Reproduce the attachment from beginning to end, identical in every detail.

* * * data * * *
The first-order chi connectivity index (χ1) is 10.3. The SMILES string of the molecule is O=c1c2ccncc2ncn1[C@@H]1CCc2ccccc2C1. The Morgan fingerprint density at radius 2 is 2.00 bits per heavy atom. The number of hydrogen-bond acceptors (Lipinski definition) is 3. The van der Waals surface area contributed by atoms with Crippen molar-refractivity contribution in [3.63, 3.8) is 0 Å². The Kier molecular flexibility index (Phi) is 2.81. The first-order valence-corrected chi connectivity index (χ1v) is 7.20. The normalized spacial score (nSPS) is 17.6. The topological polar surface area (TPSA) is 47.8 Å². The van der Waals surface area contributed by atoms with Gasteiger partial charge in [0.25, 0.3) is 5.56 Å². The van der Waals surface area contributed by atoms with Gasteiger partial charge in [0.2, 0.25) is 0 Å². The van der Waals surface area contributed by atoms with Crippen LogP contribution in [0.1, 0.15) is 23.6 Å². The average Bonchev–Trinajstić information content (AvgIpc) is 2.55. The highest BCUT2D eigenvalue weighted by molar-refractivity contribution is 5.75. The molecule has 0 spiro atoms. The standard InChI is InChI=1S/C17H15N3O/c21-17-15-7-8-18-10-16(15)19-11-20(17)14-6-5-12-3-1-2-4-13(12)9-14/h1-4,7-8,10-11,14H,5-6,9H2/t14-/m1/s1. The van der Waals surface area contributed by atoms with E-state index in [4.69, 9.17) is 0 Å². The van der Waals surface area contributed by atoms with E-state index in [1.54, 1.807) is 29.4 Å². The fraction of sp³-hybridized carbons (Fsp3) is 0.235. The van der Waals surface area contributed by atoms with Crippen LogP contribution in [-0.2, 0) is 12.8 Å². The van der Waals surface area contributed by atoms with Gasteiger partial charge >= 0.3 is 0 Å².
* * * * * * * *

The first-order chi connectivity index (χ1) is 10.3. The SMILES string of the molecule is O=c1c2ccncc2ncn1[C@@H]1CCc2ccccc2C1. The Morgan fingerprint density at radius 2 is 2.00 bits per heavy atom. The number of hydrogen-bond acceptors (Lipinski definition) is 3. The van der Waals surface area contributed by atoms with Crippen molar-refractivity contribution in [3.63, 3.8) is 0 Å². The Kier molecular flexibility index (Phi) is 2.81. The first-order valence-corrected chi connectivity index (χ1v) is 7.20. The normalized spacial score (nSPS) is 17.6. The topological polar surface area (TPSA) is 47.8 Å². The van der Waals surface area contributed by atoms with Gasteiger partial charge in [0.25, 0.3) is 5.56 Å². The van der Waals surface area contributed by atoms with Gasteiger partial charge in [0.2, 0.25) is 0 Å². The van der Waals surface area contributed by atoms with Crippen LogP contribution in [0.1, 0.15) is 23.6 Å². The average Bonchev–Trinajstić information content (AvgIpc) is 2.55. The highest BCUT2D eigenvalue weighted by molar-refractivity contribution is 5.75. The molecule has 0 spiro atoms. The standard InChI is InChI=1S/C17H15N3O/c21-17-15-7-8-18-10-16(15)19-11-20(17)14-6-5-12-3-1-2-4-13(12)9-14/h1-4,7-8,10-11,14H,5-6,9H2/t14-/m1/s1. The van der Waals surface area contributed by atoms with E-state index in [4.69, 9.17) is 0 Å². The van der Waals surface area contributed by atoms with E-state index in [1.54, 1.807) is 29.4 Å². The fraction of sp³-hybridized carbons (Fsp3) is 0.235. The van der Waals surface area contributed by atoms with Crippen LogP contribution in [-0.2, 0) is 12.8 Å². The van der Waals surface area contributed by atoms with Gasteiger partial charge >= 0.3 is 0 Å².